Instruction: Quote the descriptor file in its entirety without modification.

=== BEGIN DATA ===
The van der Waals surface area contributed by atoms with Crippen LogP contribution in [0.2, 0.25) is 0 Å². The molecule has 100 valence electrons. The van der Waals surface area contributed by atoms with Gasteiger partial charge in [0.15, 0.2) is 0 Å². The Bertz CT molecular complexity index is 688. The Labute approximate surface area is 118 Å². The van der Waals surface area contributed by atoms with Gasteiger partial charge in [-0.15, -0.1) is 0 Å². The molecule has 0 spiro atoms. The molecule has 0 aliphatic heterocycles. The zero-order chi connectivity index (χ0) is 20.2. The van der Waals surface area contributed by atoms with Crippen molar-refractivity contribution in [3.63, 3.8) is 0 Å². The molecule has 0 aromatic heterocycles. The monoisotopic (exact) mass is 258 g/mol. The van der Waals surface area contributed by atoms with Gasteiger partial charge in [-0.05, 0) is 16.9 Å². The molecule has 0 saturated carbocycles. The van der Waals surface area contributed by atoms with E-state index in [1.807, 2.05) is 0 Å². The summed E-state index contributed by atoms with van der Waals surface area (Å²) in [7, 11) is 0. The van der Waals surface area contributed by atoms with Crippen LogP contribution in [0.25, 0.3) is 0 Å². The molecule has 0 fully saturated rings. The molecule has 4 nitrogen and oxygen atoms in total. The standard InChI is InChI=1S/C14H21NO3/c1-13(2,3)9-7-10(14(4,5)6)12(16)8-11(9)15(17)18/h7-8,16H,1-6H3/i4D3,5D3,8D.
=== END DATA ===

The van der Waals surface area contributed by atoms with Crippen LogP contribution in [0.2, 0.25) is 0 Å². The molecule has 100 valence electrons. The van der Waals surface area contributed by atoms with Gasteiger partial charge in [0.15, 0.2) is 0 Å². The Bertz CT molecular complexity index is 688. The Labute approximate surface area is 118 Å². The van der Waals surface area contributed by atoms with Gasteiger partial charge in [-0.15, -0.1) is 0 Å². The molecule has 0 spiro atoms. The molecule has 0 aliphatic heterocycles. The zero-order chi connectivity index (χ0) is 20.2. The van der Waals surface area contributed by atoms with Crippen molar-refractivity contribution in [3.63, 3.8) is 0 Å². The molecule has 0 aromatic heterocycles. The monoisotopic (exact) mass is 258 g/mol. The van der Waals surface area contributed by atoms with Gasteiger partial charge in [-0.05, 0) is 16.9 Å². The molecule has 0 saturated carbocycles. The van der Waals surface area contributed by atoms with E-state index in [1.807, 2.05) is 0 Å². The summed E-state index contributed by atoms with van der Waals surface area (Å²) in [7, 11) is 0. The van der Waals surface area contributed by atoms with Crippen LogP contribution in [0.25, 0.3) is 0 Å². The molecule has 0 fully saturated rings. The molecule has 4 nitrogen and oxygen atoms in total. The standard InChI is InChI=1S/C14H21NO3/c1-13(2,3)9-7-10(14(4,5)6)12(16)8-11(9)15(17)18/h7-8,16H,1-6H3/i4D3,5D3,8D.